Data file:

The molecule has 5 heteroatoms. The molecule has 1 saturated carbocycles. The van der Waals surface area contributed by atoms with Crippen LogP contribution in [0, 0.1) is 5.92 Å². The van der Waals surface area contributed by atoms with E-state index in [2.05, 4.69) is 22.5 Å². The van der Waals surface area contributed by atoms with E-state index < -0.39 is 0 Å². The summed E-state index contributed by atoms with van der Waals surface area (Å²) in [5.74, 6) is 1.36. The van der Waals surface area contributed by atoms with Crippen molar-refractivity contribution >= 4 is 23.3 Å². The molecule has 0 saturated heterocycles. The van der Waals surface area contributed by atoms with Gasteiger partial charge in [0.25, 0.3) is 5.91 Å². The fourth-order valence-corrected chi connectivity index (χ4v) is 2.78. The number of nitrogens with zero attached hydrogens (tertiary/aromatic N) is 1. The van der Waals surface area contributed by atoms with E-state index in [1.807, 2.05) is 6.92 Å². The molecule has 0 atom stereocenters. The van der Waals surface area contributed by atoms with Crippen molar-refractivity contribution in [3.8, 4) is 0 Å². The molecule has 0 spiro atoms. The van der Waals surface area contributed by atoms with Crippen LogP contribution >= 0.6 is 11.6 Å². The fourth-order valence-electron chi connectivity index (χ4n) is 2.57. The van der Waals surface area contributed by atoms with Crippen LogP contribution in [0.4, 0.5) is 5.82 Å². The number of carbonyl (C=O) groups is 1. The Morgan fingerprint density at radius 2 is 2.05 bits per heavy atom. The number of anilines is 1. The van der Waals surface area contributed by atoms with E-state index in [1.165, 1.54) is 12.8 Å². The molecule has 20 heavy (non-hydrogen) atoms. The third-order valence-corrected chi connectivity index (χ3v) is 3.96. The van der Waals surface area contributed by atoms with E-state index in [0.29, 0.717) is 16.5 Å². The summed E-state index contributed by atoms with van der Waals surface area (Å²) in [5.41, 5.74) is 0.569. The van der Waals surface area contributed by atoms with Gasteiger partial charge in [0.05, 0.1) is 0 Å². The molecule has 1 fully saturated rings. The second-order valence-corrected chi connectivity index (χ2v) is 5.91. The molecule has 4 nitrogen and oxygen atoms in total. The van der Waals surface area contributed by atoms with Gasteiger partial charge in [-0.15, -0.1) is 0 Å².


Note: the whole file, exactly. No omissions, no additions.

The molecule has 5 heteroatoms. The molecule has 1 saturated carbocycles. The van der Waals surface area contributed by atoms with Crippen LogP contribution in [0, 0.1) is 5.92 Å². The van der Waals surface area contributed by atoms with E-state index in [2.05, 4.69) is 22.5 Å². The van der Waals surface area contributed by atoms with E-state index < -0.39 is 0 Å². The summed E-state index contributed by atoms with van der Waals surface area (Å²) in [5.74, 6) is 1.36. The van der Waals surface area contributed by atoms with Crippen molar-refractivity contribution >= 4 is 23.3 Å². The molecule has 0 saturated heterocycles. The van der Waals surface area contributed by atoms with Gasteiger partial charge in [0.25, 0.3) is 5.91 Å². The fourth-order valence-corrected chi connectivity index (χ4v) is 2.78. The number of nitrogens with zero attached hydrogens (tertiary/aromatic N) is 1. The van der Waals surface area contributed by atoms with E-state index in [1.807, 2.05) is 6.92 Å². The molecule has 0 atom stereocenters. The van der Waals surface area contributed by atoms with Crippen molar-refractivity contribution in [3.8, 4) is 0 Å². The molecule has 0 spiro atoms. The van der Waals surface area contributed by atoms with Crippen LogP contribution >= 0.6 is 11.6 Å². The fourth-order valence-electron chi connectivity index (χ4n) is 2.57. The van der Waals surface area contributed by atoms with Crippen LogP contribution in [0.4, 0.5) is 5.82 Å². The number of carbonyl (C=O) groups is 1. The Morgan fingerprint density at radius 2 is 2.05 bits per heavy atom. The number of anilines is 1. The van der Waals surface area contributed by atoms with E-state index in [1.165, 1.54) is 12.8 Å². The molecule has 20 heavy (non-hydrogen) atoms. The third-order valence-corrected chi connectivity index (χ3v) is 3.96. The van der Waals surface area contributed by atoms with E-state index in [0.29, 0.717) is 16.5 Å². The summed E-state index contributed by atoms with van der Waals surface area (Å²) in [5.41, 5.74) is 0.569. The van der Waals surface area contributed by atoms with Gasteiger partial charge in [0.05, 0.1) is 0 Å². The molecule has 1 fully saturated rings. The second-order valence-corrected chi connectivity index (χ2v) is 5.91. The molecule has 4 nitrogen and oxygen atoms in total. The van der Waals surface area contributed by atoms with Gasteiger partial charge in [-0.15, -0.1) is 0 Å².